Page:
Definition of conscience noun from the Oxford Advanced Learner's Dictionary

     

    conscience

     noun
    noun
    BrE BrE//ˈkɒnʃəns//
     
    ; NAmE NAmE//ˈkɑːnʃəns//
     
     
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  1. 1[countable, uncountable] the part of your mind that tells you whether your actions are right or wrong to have a clear/guilty conscience (= to feel that you have done right/wrong) This is a matter of individual conscience (= everyone must make their own judgement about it). He won't let it trouble his conscience. see also social conscience
  2. 2[uncountable, countable] a guilty feeling about something you have done or failed to do She was seized by a sudden pang of conscience. I have a terrible conscience about it.
  3. 3[uncountable] the fact of behaving in a way that you feel is right even though this may cause problems freedom of conscience (= the freedom to do what you believe to be right) Emilia is the voice of conscience in the play. see also prisoner of conscience
  4. Word Origin Middle English (also in the sense ‘inner thoughts or knowledge’): via Old French from Latin conscientia, from conscient- ‘being privy to’, from the verb conscire, from con- ‘with’ + scire ‘know’.Extra examples After the meal she spent a week dieting to salve her conscience. At the end of each day, examine your conscience. Best came forward because of an attack of conscience. He felt his conscience telling him to apologize. He had no conscience about taking his brother’s money. He wrestled with his conscience all night long. Her conscience pricked her every time she thought of how cruel she had been to Kirby. Her conscience was bothering her a little. His decision appears to have been an act of conscience. How can you do your job with a clean conscience? How could people of conscience allow this to happen? I had a sudden pang of conscience that I really ought to tell the truth. I have a clear conscience. I have only ever followed my conscience. I never knew a more tender conscience on every point of duty. I’m sure she has something on her conscience. It should be a matter of individual conscience. It was on his conscience that he hadn’t called her. It’s important to let your conscience guide your decisions. My conscience dictates that I resign. She refused to listen to the voice of conscience. This question is a matter of individual conscience. To clear my conscience and make it up to you, I’d like to take you out to dinner. We assuaged our conscience by telling ourselves that they would be worse off without us. a bill which has shocked the conscience of every middle-class community a dying man with a guilty conscience a government with no social conscience a seminal conference on religious conscience and poverty consumers with an environmental conscience individual rights and rights of conscience on our campuses of higher education the collective conscience of American businessIdioms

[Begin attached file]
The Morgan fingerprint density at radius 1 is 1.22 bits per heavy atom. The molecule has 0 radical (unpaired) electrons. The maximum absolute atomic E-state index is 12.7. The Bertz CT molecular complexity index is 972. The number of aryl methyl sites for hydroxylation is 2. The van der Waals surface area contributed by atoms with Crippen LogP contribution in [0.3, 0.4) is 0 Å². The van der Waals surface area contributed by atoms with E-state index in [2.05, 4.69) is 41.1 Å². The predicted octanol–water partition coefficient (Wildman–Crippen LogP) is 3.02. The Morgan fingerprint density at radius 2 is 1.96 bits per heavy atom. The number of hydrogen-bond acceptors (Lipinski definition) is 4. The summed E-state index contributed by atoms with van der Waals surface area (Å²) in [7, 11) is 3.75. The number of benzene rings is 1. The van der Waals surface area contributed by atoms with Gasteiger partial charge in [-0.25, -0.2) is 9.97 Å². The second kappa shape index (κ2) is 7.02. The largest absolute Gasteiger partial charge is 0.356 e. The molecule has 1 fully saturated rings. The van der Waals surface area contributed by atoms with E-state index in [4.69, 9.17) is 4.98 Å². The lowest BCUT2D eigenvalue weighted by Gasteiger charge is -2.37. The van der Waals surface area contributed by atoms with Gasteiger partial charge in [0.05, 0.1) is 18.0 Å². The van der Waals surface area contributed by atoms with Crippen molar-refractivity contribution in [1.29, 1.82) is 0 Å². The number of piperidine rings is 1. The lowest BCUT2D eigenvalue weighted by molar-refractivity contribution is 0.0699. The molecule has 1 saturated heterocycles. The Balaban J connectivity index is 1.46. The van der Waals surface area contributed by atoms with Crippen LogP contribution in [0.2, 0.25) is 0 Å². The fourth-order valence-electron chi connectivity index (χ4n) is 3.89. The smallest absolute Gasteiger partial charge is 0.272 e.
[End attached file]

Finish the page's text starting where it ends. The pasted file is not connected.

in (all/good) conscience
     
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    (formal) believing your actions to be fair synonym honestly We cannot in all conscience refuse to help.
    making you feel guilty for doing or failing to do something I'll write and apologize. I've had it on my conscience for weeks. It’s still on my conscience that I didn’t warn him in time.
    prick your conscience, your conscience pricks you
     
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    to make you feel guilty about something; to feel guilty about something Her conscience pricked her as she lied to her sister.
See the Oxford Advanced American Dictionary entry: conscience